Speaking on the success of the film during an interview on CNN with Richard Quest, Nnaji revealed what made it a breakout for the industry.
"I think the authenticity of the story, which is what I loved about it. It provided an environment where I could showcase the things that made me proud of our culture, our talents, our values. Yeah, it was really about that authenticity", she shared.
Helmed by award-winning director Tunde Kelani, Ayinla is a fictionalised look at the tragic tale of the eponymous character whose budding career is upended by his temperament.
Released in cinemas in 2021, the film debuted on Netflix on May 20, 2022. Earning both critical and commercial acclaim, it further cemented Kelani's expertise and showcased Lateef Adedimeji's acting range.
While it obviously echoes Sophocles' Oedipus Rex, Ayinla also promotes the Yoruba culture fusing the local dialect with rich proverbs in what is a thoroughly satisfying whole.
Sharing his experience playing the titular character, Adedimeji stated that it changed his life.
"There’s something about dreams that can really be thrilling, especially when the realization comes suddenly, Ayinla has changed a lot about me and I will never be too shy to talk about it…
"From the part where I’d always wanted to appear on Baba mi TKelani’s screen, to being honoured with the opportunity to relive the Ayinla Omowura character, and now to future opportunities, all I can say is Alhamdulilai", he said.
While it can be argued that the film was not originally shot with Netflix in mind, it can be assumed that it was always the end goal for Kelani who made sure he made it as aesthetically pleasing as possible to entice the interest of the platform.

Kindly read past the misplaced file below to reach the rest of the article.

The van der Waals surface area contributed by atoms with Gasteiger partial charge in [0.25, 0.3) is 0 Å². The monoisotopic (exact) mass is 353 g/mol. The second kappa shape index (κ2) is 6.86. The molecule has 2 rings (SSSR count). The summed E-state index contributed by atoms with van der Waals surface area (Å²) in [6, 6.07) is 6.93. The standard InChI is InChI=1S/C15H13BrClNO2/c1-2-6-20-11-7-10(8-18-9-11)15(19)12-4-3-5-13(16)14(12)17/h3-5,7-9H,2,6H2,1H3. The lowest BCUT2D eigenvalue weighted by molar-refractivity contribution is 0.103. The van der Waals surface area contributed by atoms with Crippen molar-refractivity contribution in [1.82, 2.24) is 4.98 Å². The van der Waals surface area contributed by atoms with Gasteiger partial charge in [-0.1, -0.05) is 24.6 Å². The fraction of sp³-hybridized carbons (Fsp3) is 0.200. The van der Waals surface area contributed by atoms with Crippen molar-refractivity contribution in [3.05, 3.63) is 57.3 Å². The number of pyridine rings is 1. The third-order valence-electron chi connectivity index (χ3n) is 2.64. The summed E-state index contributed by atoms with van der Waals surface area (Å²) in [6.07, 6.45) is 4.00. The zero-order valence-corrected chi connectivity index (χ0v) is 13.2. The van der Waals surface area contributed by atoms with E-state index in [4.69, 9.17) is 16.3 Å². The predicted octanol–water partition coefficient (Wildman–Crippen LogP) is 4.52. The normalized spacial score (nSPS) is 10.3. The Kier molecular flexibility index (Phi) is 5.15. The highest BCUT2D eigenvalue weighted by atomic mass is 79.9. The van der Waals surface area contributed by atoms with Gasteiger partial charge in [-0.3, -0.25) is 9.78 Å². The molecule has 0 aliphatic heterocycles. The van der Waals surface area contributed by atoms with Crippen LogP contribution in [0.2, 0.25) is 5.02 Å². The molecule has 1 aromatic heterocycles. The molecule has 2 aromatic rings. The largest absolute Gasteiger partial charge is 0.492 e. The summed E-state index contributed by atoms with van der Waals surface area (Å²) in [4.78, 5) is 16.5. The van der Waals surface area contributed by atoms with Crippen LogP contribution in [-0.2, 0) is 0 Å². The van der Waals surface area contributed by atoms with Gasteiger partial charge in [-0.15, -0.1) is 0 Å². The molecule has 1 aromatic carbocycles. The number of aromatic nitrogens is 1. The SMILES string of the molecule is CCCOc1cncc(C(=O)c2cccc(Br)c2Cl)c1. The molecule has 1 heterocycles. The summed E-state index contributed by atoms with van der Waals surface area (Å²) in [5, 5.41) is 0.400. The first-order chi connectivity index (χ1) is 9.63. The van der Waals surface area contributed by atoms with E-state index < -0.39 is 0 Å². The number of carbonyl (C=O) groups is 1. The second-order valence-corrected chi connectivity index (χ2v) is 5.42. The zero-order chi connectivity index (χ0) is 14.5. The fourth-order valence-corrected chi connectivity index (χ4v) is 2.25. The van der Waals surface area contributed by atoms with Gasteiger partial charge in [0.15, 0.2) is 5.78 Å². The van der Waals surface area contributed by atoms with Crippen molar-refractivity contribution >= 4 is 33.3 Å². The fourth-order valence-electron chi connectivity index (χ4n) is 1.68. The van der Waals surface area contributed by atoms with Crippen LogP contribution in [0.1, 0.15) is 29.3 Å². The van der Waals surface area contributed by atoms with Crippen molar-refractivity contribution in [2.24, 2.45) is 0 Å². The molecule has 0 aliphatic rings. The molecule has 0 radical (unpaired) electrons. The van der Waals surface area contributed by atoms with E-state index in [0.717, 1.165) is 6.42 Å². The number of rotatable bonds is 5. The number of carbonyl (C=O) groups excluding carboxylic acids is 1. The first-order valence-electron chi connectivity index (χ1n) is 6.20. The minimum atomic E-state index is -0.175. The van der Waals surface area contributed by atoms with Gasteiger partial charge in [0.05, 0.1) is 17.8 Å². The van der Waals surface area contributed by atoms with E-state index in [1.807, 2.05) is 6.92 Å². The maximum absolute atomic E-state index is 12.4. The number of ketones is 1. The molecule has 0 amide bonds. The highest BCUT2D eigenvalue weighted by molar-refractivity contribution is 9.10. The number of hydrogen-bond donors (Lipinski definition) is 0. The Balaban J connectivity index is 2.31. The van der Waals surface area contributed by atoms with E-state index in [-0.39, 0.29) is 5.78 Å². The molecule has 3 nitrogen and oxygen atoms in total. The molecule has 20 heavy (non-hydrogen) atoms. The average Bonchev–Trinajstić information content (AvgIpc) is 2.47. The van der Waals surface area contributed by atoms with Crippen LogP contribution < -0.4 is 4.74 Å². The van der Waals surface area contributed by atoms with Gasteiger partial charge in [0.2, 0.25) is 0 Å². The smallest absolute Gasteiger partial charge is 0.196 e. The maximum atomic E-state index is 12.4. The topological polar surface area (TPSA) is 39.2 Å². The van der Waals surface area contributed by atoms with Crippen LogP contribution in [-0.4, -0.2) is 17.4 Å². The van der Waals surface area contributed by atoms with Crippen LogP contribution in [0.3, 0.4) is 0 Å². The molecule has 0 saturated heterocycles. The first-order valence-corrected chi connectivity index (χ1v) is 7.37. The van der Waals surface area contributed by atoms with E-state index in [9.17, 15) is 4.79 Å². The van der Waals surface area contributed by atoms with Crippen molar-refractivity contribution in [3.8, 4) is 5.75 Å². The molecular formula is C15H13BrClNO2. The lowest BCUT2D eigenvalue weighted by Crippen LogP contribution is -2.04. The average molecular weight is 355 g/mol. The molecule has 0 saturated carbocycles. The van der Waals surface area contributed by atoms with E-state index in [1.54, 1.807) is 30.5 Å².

Bolstered by the talented duo of Lateef Adedimeji and Femi Adebayo, this riveting epic remains one of the best ever made in Nollywood. The two screen icons are inevitably pitted against each other in a tale of love, power, and revenge.
Following its Netflix release in August 2023, Jagun Jagun remained a trending topic days after its release, with many hailing the acting performances, character arcs, action and special effects.
Director duo Tijani and Tope Adebayo left no stone unturned as they delivered a remarkable movie replete with impressive action sequences and a poignant tale.
Femi Adebayo, who played the film's antagonist was awed by the acceptance and called it a dream come true for him as a promoter of the Yoruba culture.
"The acceptance of Jagun Jagun brought so much excitement to me and of course, it's a dream come true. I've been a promoter of Yoruba culture for so many years and just seeing Jagun Jagun where it is today gives me the fulfilment that I've gotten to where I'm actually going...", he said to Hip TV.
It was undoubtedly a welcome change from the long line of substandard epic movies that many Nigerians had become used to.
Arguably the Nollywood film of the year, Editi Effiong's movie enjoyed the kind of international success that stunned even the filmmaker himself.
Shot in 2020 amid pandemic restrictions, The Black Book stars Richard Mofe-Damijo's John Wick-esque character, a grieving father who takes on a dangerous general and his killer henchmen in the quest to clear his son's name.
Using a gripping plot, well-fleshed three-dimensional characters, some of the best action scenes ever glimpsed in Nollywood and stunning cinematography, the movie shot straight to number one on Netflix globally, enjoying massive viewership for weeks.
Overjoyed by the universal acclaim, director Effiong in his chat with Nollywire called it an evolution, saying it is a result of standing on the shoulders of those who are ahead in the industry.
"I think this is exactly... like it's an evolution; we are standing on the shoulders of people who went ahead of us... The industry is constantly evolving, it's going huge places and this may be the next generation of films coming out of Nollywood", he dished.
With many more high-quality Nollywood projects coming to Netflix, it is safe that the days of mediocrity in the Nigerian film industry are far behind us.